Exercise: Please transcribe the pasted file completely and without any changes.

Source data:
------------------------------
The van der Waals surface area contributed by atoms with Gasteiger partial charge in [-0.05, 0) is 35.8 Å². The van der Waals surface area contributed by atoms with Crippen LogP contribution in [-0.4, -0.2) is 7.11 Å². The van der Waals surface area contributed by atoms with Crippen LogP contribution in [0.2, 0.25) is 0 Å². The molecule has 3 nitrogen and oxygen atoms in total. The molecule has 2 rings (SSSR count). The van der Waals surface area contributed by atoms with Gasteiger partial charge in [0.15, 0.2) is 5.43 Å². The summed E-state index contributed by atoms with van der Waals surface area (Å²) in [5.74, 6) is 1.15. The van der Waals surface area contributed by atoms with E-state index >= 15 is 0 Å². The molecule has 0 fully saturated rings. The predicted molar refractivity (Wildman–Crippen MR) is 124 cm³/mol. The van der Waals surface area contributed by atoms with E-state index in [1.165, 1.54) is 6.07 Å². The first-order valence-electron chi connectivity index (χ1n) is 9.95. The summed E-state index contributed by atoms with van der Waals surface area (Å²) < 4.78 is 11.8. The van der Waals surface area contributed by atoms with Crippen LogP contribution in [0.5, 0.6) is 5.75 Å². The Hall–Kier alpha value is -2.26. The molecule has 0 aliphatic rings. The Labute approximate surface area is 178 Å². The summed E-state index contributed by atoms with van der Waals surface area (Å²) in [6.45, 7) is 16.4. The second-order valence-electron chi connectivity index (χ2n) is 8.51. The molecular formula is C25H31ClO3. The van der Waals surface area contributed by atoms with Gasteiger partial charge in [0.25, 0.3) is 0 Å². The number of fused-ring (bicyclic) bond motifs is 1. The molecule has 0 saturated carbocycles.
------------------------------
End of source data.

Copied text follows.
The van der Waals surface area contributed by atoms with Gasteiger partial charge in [-0.05, 0) is 35.8 Å². The van der Waals surface area contributed by atoms with Crippen LogP contribution in [-0.4, -0.2) is 7.11 Å². The van der Waals surface area contributed by atoms with Crippen LogP contribution in [0.2, 0.25) is 0 Å². The molecule has 3 nitrogen and oxygen atoms in total. The molecule has 2 rings (SSSR count). The van der Waals surface area contributed by atoms with Gasteiger partial charge in [0.15, 0.2) is 5.43 Å². The summed E-state index contributed by atoms with van der Waals surface area (Å²) in [5.74, 6) is 1.15. The van der Waals surface area contributed by atoms with E-state index >= 15 is 0 Å². The molecule has 0 fully saturated rings. The predicted molar refractivity (Wildman–Crippen MR) is 124 cm³/mol. The van der Waals surface area contributed by atoms with E-state index in [1.165, 1.54) is 6.07 Å². The first-order valence-electron chi connectivity index (χ1n) is 9.95. The summed E-state index contributed by atoms with van der Waals surface area (Å²) < 4.78 is 11.8. The van der Waals surface area contributed by atoms with Crippen LogP contribution in [0.5, 0.6) is 5.75 Å². The Hall–Kier alpha value is -2.26. The molecule has 0 aliphatic rings. The Labute approximate surface area is 178 Å². The summed E-state index contributed by atoms with van der Waals surface area (Å²) in [6.45, 7) is 16.4. The second-order valence-electron chi connectivity index (χ2n) is 8.51. The molecular formula is C25H31ClO3. The van der Waals surface area contributed by atoms with Gasteiger partial charge in [0.25, 0.3) is 0 Å². The number of fused-ring (bicyclic) bond motifs is 1. The molecule has 0 saturated carbocycles.